Hoyland has asked them to do a great many things in Xingu which, because they're so-called 'serious musicians' they find strange, and the suspicion that what they're playing is not 'real music' can create certain prejudices, even a certain resentment. Therefore it's important to uncover a basic instinct which is there in everyone, and to make that relevant to playing each particular instrument in the orchestra. That is a battle which I love. The orchestra is at one moment a disciplined group of a hundred skilled musicians, and at the next moment a seething mass of individuals, all reacting to a challenge in a different way. The formidable tasks which Hoyland’s work creates extend the boundaries of each musician simply by attempting to play parts which are phenomenally difficult, they find themselves doing things that they would not before have believed were possible. That is, I think, a particular value of contemporary music, and something which only contemporary music can achieve. Varese has said: ‘There is no music of the past, only music of the present': If children have no idea what Twentieth Century Composers are like, they tend to think of music as a thing of the past, a museum occupation for Sundays and high days and holidays, and not a thing which is part of everyday life.”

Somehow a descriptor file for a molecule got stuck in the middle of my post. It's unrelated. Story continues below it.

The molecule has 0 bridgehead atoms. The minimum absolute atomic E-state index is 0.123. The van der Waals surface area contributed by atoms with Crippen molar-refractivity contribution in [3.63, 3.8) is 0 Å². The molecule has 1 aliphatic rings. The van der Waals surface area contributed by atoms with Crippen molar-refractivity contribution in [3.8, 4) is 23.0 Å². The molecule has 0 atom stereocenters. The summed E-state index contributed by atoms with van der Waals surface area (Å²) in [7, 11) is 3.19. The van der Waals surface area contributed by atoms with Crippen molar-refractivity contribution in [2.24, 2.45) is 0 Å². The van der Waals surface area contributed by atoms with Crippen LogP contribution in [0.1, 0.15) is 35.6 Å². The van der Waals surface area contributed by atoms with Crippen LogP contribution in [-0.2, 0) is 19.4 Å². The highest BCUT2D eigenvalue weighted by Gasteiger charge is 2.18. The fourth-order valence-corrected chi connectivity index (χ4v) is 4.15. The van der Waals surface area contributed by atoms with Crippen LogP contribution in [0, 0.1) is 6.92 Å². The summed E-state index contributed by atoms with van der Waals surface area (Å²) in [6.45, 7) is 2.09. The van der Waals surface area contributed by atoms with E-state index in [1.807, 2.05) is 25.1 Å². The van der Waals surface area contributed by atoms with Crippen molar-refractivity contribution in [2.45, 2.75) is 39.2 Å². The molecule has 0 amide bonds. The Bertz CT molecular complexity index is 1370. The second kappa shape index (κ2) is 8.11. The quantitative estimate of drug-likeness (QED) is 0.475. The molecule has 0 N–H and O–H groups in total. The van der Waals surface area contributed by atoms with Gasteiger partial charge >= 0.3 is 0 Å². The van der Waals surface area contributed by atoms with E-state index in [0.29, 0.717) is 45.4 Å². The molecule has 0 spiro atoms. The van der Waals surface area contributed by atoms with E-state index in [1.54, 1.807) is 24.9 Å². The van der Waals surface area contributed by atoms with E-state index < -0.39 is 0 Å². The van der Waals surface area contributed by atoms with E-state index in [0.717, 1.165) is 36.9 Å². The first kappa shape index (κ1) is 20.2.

Graham Treacher, 1979